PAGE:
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Garden of prayer

Petunias, lavender crepe myrtle, double-blooming cherries, and red maples help set the vibrant tone for the lavish surroundings of a unique Rosary Garden just established at one of Merced's Catholic churches.

Dennis Riskey of Merced, a contractor, retired teacher-administrator and chairman of the drive to build the Rosary Garden at St. Patrick's Catholic Church on Yosemite Avenue, doesn't know of a similar project anywhere in the United States. 

It was finished in April and should be its most spectacular next April when spring ushers in new blossoms on the emerging vegetation in the complex next to the church sanctuary.

“It's a place for prayer. Everybody's welcome,” said Riskey. “There are spots here for anybody and everybody. It's very rewarding (to see it done) but it took a number of dedicated volunteers to make it happen."

The Rosary Garden encompasses an area of 5,500 square feet. The Rosary path is five feet wide and 180 feet in circumference with stamped and colored concrete. Man-made terrazzo beads are imbedded in the surface along the path.

There is a cross that's six feet wide and 10 feet long. It includes 126 engraved red bricks. Constructed with brick veneer and granite, the five mystery markers are identified with Roman numerals.

LED light fixtures are on from dusk until 11 p.m. daily, as well as a spotlight on the statue of Our Lady of Fatima, the patron saint of the Portuguese. This statue is five feet tall and made of solid marble imported from Italy.

A subsurface drip irrigation system has been installed to conserve water. At the water supply line is a fertilizer supply tank to keep the plants nourished.

The four mysteries of the Rosary are joyful, sorrowful, glorious and luminous. The colors of white, red, yellow and lavender are associated with these mysteries.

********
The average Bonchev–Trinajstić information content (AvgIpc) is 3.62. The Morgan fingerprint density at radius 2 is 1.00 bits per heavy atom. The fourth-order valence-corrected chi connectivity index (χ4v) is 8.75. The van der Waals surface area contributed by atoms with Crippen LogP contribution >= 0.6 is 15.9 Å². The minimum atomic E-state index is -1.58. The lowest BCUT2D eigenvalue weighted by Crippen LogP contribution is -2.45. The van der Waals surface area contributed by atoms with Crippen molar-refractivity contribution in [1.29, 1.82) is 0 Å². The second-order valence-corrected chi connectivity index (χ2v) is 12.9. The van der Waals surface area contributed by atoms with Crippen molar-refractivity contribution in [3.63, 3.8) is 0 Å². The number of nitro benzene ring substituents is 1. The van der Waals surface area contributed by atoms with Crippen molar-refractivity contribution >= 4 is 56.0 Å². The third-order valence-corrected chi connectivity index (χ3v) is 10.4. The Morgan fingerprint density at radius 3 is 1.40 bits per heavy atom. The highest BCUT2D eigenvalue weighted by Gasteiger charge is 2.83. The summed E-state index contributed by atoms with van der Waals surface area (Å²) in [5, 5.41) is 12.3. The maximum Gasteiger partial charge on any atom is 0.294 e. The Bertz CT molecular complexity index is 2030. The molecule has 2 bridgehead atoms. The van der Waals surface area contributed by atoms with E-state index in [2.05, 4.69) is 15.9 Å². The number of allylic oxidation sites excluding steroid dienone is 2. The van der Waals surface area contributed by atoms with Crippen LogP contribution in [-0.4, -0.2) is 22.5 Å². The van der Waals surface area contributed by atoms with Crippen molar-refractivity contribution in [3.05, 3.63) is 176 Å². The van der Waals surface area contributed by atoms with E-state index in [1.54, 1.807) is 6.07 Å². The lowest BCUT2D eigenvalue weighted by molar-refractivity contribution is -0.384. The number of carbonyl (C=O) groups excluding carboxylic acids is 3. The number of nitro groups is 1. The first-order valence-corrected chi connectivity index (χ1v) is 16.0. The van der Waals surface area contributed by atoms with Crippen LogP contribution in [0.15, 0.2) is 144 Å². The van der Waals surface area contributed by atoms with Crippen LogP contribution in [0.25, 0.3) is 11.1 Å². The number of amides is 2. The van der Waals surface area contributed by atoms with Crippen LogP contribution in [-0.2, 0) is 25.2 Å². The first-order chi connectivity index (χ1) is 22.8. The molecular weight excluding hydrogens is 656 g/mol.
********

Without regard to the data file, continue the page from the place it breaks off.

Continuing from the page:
An inscription below the statue of Our Lady of Fatima says "Pray the rosary every day to obtain peace for the world and those in most need of God's mercy. Holy Virgin protect us."

The prayer inscription band statue was dedicated by the Lorenzi family.

There are six concrete benches positioned along the Rosary path. Riskey says the red maple trees in the entry will turn bright red in the fall. Gingko trees also will turn bright yellow then, complemented by multi-colored petunias, the lavender crepe myrtles, and Rose of Sharon blossoms. 

A trellis behind the Our Lady of Fatima statue holds the jasmine plants and their purplish blossoms. Fourteen miniature Bottle Brush shrubs will add their varied shades of red to the display. 

Riskey said St. Patrick's parishioners are very thankful and appreciative to have the Rosary Garden. More than $80,000 was raised by the congregation to fund the garden's construction, undertaken by MV Construction of Atwater. 

Noted tree advocate and arborist Jim Williamson of Atwater was instrumental in selecting the trees and plants in the garden. He said the Rosary Garden is the finest thing this town has ever seen.

Riskey became chairman of the drive in December 2017 and said it was a matter of getting the plans together and "chasing down different ideas." The project, however, has been in the works for four years and was championed by parishioner Mary Helen Rodriguez who saw a similar project in Oregon. 

"I basically designed the whole thing and coordinated the project. I guess I saw a need and thought I could fulfill it." Riskey says. He taught special education in Livingston from 1969 to 1977 before going into construction. Riskey also was one of the founders of the Merced County Special Olympics program.

The Rosary Garden is handicap-accessible and open at all hours. Lighting is in place to highlight special features. 

Rosary Garden sponsors include the Lorenzi family,Our Lady of Fatima Society, the Abbate family, Robert and Norma Edar-Cosiac, the Pilkington  family, the Phillips family, the Giacalone family, Garth Pecchenino, Arlene Gach, Tree Partners Foundation, designer Elias Armenta and Pastor John P. Fluetsch.